Brâncovenești, Mureș

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Brâncovenești
Marosvécs
Commune
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Brâncovenești
Coordinates: 46°52′N24°46′E / 46.867°N 24.767°E / 46.867; 24.767
CountryFlag of Romania.svg  Romania
County Mureș County
Population (2002) [1] 4,518
Time zone EET (UTC+2)
  Summer (DST) EEST (UTC+3)

Brâncovenești (formerly Ieciu and Delavrancea; Hungarian : Marosvécs, Hungarian pronunciation: [mɒroʃveːtʃ] or Vécs; German : Wetsch) is a commune in Mureș County, Romania.

Hungarian language language spoken in and around Hungary

Hungarian is a Finno-Ugric language spoken in Hungary and several neighbouring countries. It is the official language of Hungary and one of the 24 official languages of the European Union. Outside Hungary it is also spoken by communities of Hungarians in the countries that today make up Slovakia, western Ukraine (Subcarpathia), central and western Romania (Transylvania), northern Serbia (Vojvodina), northern Croatia, and northern Slovenia. It is also spoken by Hungarian diaspora communities worldwide, especially in North America and in Israel. Like Finnish and Estonian, Hungarian belongs to the Uralic language family. With 13 million speakers, it is its largest member in terms of speakers.

German language West Germanic language

German is a West Germanic language that is mainly spoken in Central Europe. It is the most widely spoken and official or co-official language in Germany, Austria, Switzerland, South Tyrol (Italy), the German-speaking Community of Belgium, and Liechtenstein. It is also one of the three official languages of Luxembourg and a co-official language in the Opole Voivodeship in Poland. The languages which are most similar to German are the other members of the West Germanic language branch: Afrikaans, Dutch, English, the Frisian languages, Low German/Low Saxon, Luxembourgish, and Yiddish. There are also strong similarities in vocabulary with Danish, Norwegian and Swedish, although those belong to the North Germanic group. German is the second most widely spoken Germanic language, after English.

Mureș County County in Centru, Romania

Mureș County is a county (județ) of Romania, in the historical region of Transylvania, with the administrative centre in Târgu Mureș. The county was established in 1968, after the administrative reorganization that re-introduced the historical judeţ (county) system, still used today. This reform eliminated the previous Mureș-Magyar Autonomous Region, which had been created in 1952 within the People's Republic of Romania. Mureș county has a vibrant multicultural fabric that includes Hungarian-speaking Székelys and Transylvanian Saxons, with a rich heritage of fortified churches and towns.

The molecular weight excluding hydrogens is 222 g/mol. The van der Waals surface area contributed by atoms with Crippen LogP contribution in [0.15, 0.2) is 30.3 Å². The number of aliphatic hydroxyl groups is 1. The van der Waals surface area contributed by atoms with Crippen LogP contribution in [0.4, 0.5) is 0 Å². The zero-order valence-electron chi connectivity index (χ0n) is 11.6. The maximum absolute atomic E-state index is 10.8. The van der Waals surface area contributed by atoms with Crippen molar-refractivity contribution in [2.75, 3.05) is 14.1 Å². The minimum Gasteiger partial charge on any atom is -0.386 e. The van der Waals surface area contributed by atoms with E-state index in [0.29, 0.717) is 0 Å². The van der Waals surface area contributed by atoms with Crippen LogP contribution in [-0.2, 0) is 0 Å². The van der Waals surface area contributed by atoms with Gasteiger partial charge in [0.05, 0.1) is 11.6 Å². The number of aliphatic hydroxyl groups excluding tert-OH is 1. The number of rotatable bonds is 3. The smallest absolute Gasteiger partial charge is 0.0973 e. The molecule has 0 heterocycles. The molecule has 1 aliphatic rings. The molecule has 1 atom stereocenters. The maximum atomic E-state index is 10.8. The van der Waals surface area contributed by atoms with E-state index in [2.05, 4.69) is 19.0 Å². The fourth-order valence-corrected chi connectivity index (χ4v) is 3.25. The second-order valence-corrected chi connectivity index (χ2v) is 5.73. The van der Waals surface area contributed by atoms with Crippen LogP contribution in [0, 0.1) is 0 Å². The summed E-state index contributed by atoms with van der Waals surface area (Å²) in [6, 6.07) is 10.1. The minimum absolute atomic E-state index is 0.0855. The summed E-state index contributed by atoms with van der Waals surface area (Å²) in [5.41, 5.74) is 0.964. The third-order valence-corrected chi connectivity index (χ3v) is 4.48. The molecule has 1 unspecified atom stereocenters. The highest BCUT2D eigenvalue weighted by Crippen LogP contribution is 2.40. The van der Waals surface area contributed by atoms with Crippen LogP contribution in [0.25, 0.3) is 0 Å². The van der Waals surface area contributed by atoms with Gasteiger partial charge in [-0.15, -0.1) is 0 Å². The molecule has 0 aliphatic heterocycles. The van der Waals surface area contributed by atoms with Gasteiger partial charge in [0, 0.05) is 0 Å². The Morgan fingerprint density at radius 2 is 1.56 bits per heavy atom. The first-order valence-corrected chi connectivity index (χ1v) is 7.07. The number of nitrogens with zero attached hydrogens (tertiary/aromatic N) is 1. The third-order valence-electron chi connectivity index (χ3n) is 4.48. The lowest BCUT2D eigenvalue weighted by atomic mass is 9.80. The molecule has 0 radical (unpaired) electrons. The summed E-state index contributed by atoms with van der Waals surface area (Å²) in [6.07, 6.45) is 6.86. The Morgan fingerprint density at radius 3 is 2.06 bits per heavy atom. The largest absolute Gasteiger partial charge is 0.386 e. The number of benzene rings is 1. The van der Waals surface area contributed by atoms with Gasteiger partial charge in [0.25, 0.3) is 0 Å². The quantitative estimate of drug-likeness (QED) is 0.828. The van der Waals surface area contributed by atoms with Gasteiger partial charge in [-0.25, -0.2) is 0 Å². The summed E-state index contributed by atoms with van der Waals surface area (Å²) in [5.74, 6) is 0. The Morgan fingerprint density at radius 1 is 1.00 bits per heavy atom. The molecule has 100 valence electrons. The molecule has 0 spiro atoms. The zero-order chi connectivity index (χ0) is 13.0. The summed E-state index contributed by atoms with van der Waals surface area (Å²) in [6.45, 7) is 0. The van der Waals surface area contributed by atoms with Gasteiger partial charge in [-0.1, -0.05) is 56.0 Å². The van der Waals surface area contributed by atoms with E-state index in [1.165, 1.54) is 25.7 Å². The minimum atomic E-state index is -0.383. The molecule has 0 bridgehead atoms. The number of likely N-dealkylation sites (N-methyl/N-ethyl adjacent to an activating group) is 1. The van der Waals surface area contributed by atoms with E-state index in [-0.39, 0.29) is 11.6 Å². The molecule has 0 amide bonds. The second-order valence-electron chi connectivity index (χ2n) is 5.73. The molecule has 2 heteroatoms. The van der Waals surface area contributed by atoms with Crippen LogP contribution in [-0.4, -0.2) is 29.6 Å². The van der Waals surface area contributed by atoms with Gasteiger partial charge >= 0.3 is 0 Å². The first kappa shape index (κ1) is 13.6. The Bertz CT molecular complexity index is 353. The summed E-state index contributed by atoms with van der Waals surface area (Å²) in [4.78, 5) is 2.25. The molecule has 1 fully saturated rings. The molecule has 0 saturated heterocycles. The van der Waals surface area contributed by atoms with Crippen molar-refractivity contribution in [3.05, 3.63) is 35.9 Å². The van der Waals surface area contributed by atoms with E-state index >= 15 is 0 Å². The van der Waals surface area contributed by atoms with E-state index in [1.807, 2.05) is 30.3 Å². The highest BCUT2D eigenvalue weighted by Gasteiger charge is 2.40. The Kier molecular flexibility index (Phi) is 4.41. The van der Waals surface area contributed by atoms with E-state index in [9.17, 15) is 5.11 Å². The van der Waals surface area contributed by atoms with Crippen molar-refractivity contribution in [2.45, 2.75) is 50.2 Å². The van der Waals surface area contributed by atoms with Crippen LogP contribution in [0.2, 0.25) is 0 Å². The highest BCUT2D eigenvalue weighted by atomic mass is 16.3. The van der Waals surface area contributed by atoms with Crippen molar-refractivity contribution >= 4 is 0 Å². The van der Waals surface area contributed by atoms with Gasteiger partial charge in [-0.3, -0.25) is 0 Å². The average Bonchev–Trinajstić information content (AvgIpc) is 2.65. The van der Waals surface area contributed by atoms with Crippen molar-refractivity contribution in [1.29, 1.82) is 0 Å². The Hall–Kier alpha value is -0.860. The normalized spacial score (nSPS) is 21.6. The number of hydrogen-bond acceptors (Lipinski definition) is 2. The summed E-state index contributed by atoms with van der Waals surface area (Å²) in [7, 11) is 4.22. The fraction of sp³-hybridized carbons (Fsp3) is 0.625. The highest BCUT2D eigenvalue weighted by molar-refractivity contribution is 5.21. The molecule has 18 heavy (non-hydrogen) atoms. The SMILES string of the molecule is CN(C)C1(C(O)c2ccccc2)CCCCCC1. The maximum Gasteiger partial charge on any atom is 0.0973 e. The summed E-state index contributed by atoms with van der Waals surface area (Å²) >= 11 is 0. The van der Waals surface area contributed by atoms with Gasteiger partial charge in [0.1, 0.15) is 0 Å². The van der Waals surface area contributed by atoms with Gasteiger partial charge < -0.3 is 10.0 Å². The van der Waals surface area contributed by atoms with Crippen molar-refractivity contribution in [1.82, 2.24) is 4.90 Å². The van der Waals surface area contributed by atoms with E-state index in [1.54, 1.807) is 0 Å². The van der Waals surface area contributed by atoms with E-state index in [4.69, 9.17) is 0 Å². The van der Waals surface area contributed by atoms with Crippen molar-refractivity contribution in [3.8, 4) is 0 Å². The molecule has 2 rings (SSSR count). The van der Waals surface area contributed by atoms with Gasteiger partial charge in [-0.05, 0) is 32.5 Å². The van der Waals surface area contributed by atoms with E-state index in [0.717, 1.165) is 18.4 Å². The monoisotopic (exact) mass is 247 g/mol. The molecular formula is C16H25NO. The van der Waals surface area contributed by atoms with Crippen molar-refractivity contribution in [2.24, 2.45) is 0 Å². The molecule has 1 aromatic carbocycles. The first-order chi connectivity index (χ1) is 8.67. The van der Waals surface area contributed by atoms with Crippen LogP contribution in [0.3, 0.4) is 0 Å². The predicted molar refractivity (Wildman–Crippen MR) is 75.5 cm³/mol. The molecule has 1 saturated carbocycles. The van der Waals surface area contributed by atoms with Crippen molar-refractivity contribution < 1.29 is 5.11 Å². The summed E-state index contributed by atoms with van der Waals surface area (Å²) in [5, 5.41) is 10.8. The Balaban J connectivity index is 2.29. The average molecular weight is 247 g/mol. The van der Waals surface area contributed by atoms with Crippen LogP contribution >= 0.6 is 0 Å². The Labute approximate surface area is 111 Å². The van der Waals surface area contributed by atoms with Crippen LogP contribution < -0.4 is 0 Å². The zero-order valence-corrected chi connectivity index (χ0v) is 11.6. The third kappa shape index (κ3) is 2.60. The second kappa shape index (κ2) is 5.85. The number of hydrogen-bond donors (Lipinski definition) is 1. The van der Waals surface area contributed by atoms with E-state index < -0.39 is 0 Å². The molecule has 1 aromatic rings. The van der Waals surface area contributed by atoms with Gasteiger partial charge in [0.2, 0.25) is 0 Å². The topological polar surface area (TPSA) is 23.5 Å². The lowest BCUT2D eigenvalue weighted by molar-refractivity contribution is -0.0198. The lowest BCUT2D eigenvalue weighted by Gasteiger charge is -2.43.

The commune is composed of five villages: Brâncovenești, Idicel (Idecspatak), Idicel-Pădure (Erdőidecs), Săcalu de Pădure (Erdőszakál) and Vălenii de Mureș (Disznajó).

Brâncovenești is the site of the Kemény Castle, which was the only castle in Transylvania to survive the Mongol Invasion of Hungary in 1241-42. At the time, it was referred to as Vécs, and it guarded the salt mines of Gömör.

Kemény Castle (Brâncovenești)

Kemény Castle, situated at the foot of the Călimani Mountains on the right bank of the Mureș River in Brâncovenești, Mureș County, Romania, is one of the finest examples of Renaissance architecture in Transylvania. It was built using the remains of a Roman fortification situated not on the site of today's building but in the adjoining orchard.

Transylvania Historical region of Romania

Transylvania is a historical region which is located in central Romania. Bound on the east and south by its natural borders, the Carpathian mountain range, historical Transylvania extended westward to the Apuseni Mountains. The term sometimes encompasses not only Transylvania proper, but also parts of the historical regions of Crișana and Maramureș, and occasionally the Romanian part of Banat.

Battle of Mohi

The Battle of Mohi, also known as Battle of the Sajó River or Battle of the Tisza River, was the main battle between the Mongol Empire and the Kingdom of Hungary during the Mongol invasion of Europe. It took place at Muhi, southwest of the Sajó River. After the invasion, Hungary lay in ruins. Nearly half of the inhabited places had been destroyed by the invading armies. Around 15–25 percent of the population was lost, mostly in lowland areas, especially in the Great Hungarian Plain, the southern reaches of the Hungarian plain in the area now called the Banat and in southern Transylvania.

See also

Coordinates: 46°52′N24°46′E / 46.867°N 24.767°E / 46.867; 24.767

Geographic coordinate system Coordinate system

A geographic coordinate system is a coordinate system that enables every location on Earth to be specified by a set of numbers, letters or symbols. The coordinates are often chosen such that one of the numbers represents a vertical position and two or three of the numbers represent a horizontal position; alternatively, a geographic position may be expressed in a combined three-dimensional Cartesian vector. A common choice of coordinates is latitude, longitude and elevation. To specify a location on a plane requires a map projection.

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References

  1. Romanian census data, 2002 Archived August 23, 2012, at the Wayback Machine.; retrieved on March 1, 2010